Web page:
How do you improve a scene?
Here is an example from American Sniper. The meet cute between navy SEAL Chris Kyle (Bradley Cooper) and his future wife Taya (Sienna Miller) in the bar where soldiers gather while off duty.
From first to second draft, the scene stays pretty much the same.
Chris approaches Taya who lets him open up about himself. She is curious about the cotton the man has in his ears (Chris had an accident during a diving exercise). He doesn’t say he is a SEAL, he makes a joke instead: “I polish dolphins. They need to be polished when they are in captivity. If you don’t, their skin will disintegrate”. Yet Taya has understood he is military and wants to know which branch of the army he belongs to. Chris challenges her: one shot of tequila, one answer.
They start drinking. Taya discovers that Kyle is as SEAL. Chris finds out that Taya doesn’t like SEALs because one of them broke her sister’s heart (“You are a bunch of arrogant, self centered pricks who thinks you can lie and do whatever the fuck you want”). He answers back that he is a SEAL because he is a patriot (“I’d lay down my life for my country”).
By the end of it, they are both outside the bar with Taya puking, because she drank too much. As Chris helps her out, holding her hair, she warns him: “I’m not going home with you, so don’t even think about it”.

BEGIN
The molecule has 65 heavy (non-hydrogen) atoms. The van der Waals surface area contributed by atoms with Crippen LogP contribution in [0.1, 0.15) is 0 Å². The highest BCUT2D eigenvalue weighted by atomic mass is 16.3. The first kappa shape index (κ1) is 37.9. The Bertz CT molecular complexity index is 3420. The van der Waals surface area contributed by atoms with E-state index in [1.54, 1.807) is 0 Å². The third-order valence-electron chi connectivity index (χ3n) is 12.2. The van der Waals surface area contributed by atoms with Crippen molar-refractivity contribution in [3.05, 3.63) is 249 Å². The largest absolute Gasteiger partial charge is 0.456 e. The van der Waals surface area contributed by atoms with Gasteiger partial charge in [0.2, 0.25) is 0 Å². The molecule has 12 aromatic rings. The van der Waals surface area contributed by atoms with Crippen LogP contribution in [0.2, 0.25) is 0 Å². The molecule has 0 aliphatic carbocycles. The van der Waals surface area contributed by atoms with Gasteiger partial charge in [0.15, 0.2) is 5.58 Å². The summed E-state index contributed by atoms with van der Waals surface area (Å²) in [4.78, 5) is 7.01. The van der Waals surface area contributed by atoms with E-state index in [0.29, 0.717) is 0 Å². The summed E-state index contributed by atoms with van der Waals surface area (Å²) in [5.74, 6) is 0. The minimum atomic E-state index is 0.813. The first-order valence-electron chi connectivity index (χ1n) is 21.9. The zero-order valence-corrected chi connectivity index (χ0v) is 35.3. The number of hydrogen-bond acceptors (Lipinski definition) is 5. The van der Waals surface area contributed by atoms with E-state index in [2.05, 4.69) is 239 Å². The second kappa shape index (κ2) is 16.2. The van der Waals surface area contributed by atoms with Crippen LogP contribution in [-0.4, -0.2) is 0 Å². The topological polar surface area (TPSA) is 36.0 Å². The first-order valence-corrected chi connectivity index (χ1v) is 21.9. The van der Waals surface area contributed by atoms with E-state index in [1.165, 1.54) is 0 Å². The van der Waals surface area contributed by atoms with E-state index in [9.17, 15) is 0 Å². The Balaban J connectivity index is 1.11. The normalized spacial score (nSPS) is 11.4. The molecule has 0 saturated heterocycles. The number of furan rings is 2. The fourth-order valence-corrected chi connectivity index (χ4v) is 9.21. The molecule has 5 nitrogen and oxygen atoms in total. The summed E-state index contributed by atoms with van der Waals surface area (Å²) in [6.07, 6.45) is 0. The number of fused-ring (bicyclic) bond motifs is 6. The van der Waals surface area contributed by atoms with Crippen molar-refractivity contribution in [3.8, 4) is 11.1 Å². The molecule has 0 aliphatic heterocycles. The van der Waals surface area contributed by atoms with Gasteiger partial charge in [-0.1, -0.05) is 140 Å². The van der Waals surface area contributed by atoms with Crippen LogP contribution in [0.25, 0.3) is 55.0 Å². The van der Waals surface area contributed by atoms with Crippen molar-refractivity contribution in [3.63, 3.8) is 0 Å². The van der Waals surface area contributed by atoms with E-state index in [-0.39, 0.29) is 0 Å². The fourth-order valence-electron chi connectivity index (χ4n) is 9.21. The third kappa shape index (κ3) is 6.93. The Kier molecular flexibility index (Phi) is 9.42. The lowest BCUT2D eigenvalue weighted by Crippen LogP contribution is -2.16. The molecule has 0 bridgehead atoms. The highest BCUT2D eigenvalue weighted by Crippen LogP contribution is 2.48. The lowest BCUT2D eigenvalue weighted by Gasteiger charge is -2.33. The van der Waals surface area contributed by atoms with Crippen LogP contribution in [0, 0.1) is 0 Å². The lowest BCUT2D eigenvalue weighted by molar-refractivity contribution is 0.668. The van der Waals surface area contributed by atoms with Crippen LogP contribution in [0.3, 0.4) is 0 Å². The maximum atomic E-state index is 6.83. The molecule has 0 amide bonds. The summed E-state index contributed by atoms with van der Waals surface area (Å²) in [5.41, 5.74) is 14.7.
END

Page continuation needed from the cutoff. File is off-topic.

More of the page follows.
The scene stays the same, except for some little but effective changes made by screenwriter Jason Hall.
More emphasis on the fact that Chris is different
In the second draft, when Chris notices Taya in the bar, she is facing the advances of an annoying, not so handsome Navy guy who was absent in the previous draft. By the time Taya dismisses the guy, pointing out that he is married (“I watched you take your ring off. Don’t be a scumbag. Go home”), Chris has got near them:
More emphasis on Taya’s flaw and on Chris’ insight
At the beginning of the scene, Taya has been (beautifully) presented as follows:
So, Taya has a problem with men: she never had their love and respect. But she does want love and respect, and she is looking for those things, only, in the wrong way, like Chris wittily imply, commenting the advances made by the short navy:
An additional twist, with higher stakes and more foreshadowing
In this second draft, while telling Chris the bad opinion she has of SEALs, Taya makes it clear that “I’d never date a SEAL”. So, when – in this draft – Chris acts as if he is going away and says goodbye, Taya is forced to take back her words:
So, the second draft succeeds in improving a scene which was already good.
Comparing two different versions of a script is always a great screenwriting lesson.